These Canadian articles suggest that hoyti is a rather distinctive pale race with a white supercillium and just a daffodil blush on the throat – very much in keeping the facial pattern of the Staines bird.  But neither  article mentions the extensive lower breast streaking that the Staines individual clearly exhibits.

This left me wondering to what extent appearance is is related to age and/or sex.  The ID  Guide to North American Passerines by Pyle an others suggest that it is a female (white admixed with black in the mask, no black forehead) but it would have completed its annual moult by Sept if a first calendar year bird and earlier if an adult.  It is hard to see that heavy streaking just disappearing by feather wear.  So whilst there is no doubt of a North American origin for the Staines Horned Lark assigning it to race, even with biometrics, may not be possible.  I suspect that obtaining a DNA sample may not help given that one of the commentators on Ruddy’s article  reports seeing many intergrades between alpestris and hoyti in the Hudson Bay area of Central Canada. Hopefully with ever more observers going to see this smart little bird there will be further discussion and perhaps more information will come to light.

As a footnote this was only my second ever visit to Staines Reservoir.  The first 35 years ago was to see my first Baird’s Sandpiper that had overwintered on the muddy edges to one of the drained basins. Like Horned Lark Baird’s Sandpiper is a species that I would got to know well when I lived in Colorado where it is by far and away the commonest Calidrid during autumn migration.

Baird’s Sandpiper, SE Colorado, April 2008




After a difficult couple of weeks it was nice to have a morning out with Graham. Given our time constraints  and Graham’s love of chats there was only ever going to be one destination; Sheringham where a lovely confiding male Black Redstart has been frequenting the seafront RNLI carpark.  We arrived at the car park, a bit of waste ground next to the a block of flat prophetically named Upcher Court where the gaggle of birders/toggers suggested the was not that far away  In order to photograph it at eye level against a clean background we cut the height of the tripods and lay on the floor – for as long as we could stay in contact with the bitterly cold ground before having to get up and walk around.

Graham demonstrating exemplary technique

The approach worked well as the bird  dropped to a favoured area of grass no doubt encouraged by the meal worms scattered by a benevolent local photographer.

Black Redstart, Sheringham, Norfolk, January 2018

Ironically whilst we were there a bit of furore broke out on Twitter in response to news that the long staying Desert Wheatear near Whitby had been predated with some posters quick to blame supplementary feeding by photographers for its untimely demise. So should we resort to supplementary feeding in order to get good images?  Many must think it is OK as since I first encountered this practice at another Desert Wheatear , at Horsey in November 2008, and it is something that has become increasingly commonplace in the UK.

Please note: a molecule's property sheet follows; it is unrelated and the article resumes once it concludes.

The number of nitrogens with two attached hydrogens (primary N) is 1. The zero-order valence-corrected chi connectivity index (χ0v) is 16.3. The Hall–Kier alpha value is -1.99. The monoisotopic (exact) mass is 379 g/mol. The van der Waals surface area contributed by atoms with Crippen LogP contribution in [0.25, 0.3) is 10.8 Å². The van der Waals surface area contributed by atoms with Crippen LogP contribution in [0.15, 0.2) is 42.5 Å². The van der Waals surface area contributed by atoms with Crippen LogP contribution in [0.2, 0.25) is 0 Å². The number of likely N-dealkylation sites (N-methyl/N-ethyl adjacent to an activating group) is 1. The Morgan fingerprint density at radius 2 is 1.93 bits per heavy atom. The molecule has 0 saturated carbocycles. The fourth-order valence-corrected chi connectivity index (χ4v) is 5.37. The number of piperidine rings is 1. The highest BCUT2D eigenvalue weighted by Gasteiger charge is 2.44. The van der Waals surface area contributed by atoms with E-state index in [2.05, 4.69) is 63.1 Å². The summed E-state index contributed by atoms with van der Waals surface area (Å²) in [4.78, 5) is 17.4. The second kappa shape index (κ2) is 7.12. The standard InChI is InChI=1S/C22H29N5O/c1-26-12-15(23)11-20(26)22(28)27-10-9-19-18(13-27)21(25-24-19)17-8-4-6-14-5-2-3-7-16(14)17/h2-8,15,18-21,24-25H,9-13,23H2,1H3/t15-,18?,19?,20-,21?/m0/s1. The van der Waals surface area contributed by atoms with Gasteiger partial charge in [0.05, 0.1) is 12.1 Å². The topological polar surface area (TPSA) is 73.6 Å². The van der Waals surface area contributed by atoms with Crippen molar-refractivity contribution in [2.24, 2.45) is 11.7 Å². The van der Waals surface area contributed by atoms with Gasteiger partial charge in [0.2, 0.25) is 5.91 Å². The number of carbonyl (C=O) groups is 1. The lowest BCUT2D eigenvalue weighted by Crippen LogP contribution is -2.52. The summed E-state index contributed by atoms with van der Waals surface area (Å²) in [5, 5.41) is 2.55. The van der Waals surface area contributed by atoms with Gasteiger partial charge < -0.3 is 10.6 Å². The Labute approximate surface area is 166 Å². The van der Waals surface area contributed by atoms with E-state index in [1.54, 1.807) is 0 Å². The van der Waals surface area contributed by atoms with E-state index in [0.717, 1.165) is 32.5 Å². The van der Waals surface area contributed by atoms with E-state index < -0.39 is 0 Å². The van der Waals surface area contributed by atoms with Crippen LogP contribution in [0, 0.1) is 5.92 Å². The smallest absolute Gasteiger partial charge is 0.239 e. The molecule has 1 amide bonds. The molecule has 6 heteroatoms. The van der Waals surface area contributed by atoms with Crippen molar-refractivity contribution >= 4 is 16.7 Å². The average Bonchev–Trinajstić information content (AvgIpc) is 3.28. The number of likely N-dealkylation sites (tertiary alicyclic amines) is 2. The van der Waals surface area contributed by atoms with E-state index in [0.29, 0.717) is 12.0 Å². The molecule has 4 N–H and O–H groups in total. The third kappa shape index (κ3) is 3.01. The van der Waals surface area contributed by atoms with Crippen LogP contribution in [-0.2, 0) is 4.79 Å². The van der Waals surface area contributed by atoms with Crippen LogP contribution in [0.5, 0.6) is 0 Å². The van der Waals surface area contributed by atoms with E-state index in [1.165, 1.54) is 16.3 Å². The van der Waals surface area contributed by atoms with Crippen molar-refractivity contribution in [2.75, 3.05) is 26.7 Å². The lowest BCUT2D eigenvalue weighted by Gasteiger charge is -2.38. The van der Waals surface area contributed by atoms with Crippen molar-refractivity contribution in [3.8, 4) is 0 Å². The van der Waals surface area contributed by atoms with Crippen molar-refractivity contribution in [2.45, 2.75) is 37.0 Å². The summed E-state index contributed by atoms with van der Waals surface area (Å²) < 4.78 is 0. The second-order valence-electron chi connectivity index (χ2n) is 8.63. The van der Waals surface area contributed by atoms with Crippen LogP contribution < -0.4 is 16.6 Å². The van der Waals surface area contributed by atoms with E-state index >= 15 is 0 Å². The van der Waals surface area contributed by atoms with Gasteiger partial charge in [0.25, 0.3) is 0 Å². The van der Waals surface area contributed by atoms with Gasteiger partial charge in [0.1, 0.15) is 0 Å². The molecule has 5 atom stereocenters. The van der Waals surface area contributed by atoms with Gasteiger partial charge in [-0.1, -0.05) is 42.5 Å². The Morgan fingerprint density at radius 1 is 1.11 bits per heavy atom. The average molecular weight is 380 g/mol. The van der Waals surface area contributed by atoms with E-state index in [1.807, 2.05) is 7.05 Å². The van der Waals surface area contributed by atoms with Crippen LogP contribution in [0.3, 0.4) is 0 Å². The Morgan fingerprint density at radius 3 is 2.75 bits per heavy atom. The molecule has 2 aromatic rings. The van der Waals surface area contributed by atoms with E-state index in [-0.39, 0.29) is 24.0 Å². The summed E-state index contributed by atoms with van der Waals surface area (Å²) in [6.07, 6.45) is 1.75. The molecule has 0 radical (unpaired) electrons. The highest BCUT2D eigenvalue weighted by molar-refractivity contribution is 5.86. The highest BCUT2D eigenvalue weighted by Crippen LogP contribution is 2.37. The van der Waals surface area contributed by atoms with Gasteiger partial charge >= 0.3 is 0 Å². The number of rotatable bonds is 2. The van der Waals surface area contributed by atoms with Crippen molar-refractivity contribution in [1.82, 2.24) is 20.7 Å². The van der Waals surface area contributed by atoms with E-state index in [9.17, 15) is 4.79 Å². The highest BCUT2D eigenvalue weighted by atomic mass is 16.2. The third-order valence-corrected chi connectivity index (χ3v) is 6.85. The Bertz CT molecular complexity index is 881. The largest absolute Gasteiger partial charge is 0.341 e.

Eastern Black Redstart, Skinningrove, Cleveland, December 2016

I must admit to not being entirely convinced. Given enough time, space and cautious movements by their observers small chats quickly get used to humans and are also quite adept at finding their own food sources.  For example the long-staying Eastern Black Redstart in Cleveland last winter found plenty of insects in its favourite patch of wrack strewn boulders and was very tolerant of a steady stream of admirers during its four month stay.  And another Desert Wheatear, this time at Lowestoft in November 2014 would with patience walk up to you!

Desert Wheatear, Lowestoft, Suffolk, November 2014

On the other hand supplementary feeding raises awareness of birds and their conservation as well as supporting vulnerable populations during hard weather. Where such activities exist photographers are more than happy to take advantage.  For instance how many world birders would have Antpittas on their lists and good photos if it was not for the ground breaking efforts of Angel Paz in Ecuador? And we all love feeding stations whether it is for Willow Tits in Northern England, Hummingbirds in the Neotropics or Rosy Finches in Colorado we are all more than happy to turn up with our cameras and click away. Speaking of Rosy Finches – one appeared at a feeder in front of a hide on the Nosappu Penninsular on Hokkaido last winter even before my Japanese companions had emptied a tub if sunflower seeds on the feeding station!

Asian Rosy Finch, Hokkaido, December 2016

Like many aspects of birding it comes down to common sense and above everything else the welfare of the bird.  If it is possible to supplement a bird’s normal food supply in a way that does not make it dependent and susceptible to predation fair enough.  However  that is no reason to suspend the principles of good field craft and behave in a way that prevents the bird from attending the food supply and deprives others the opportunity to observe/photograph/enjoy it in their own way.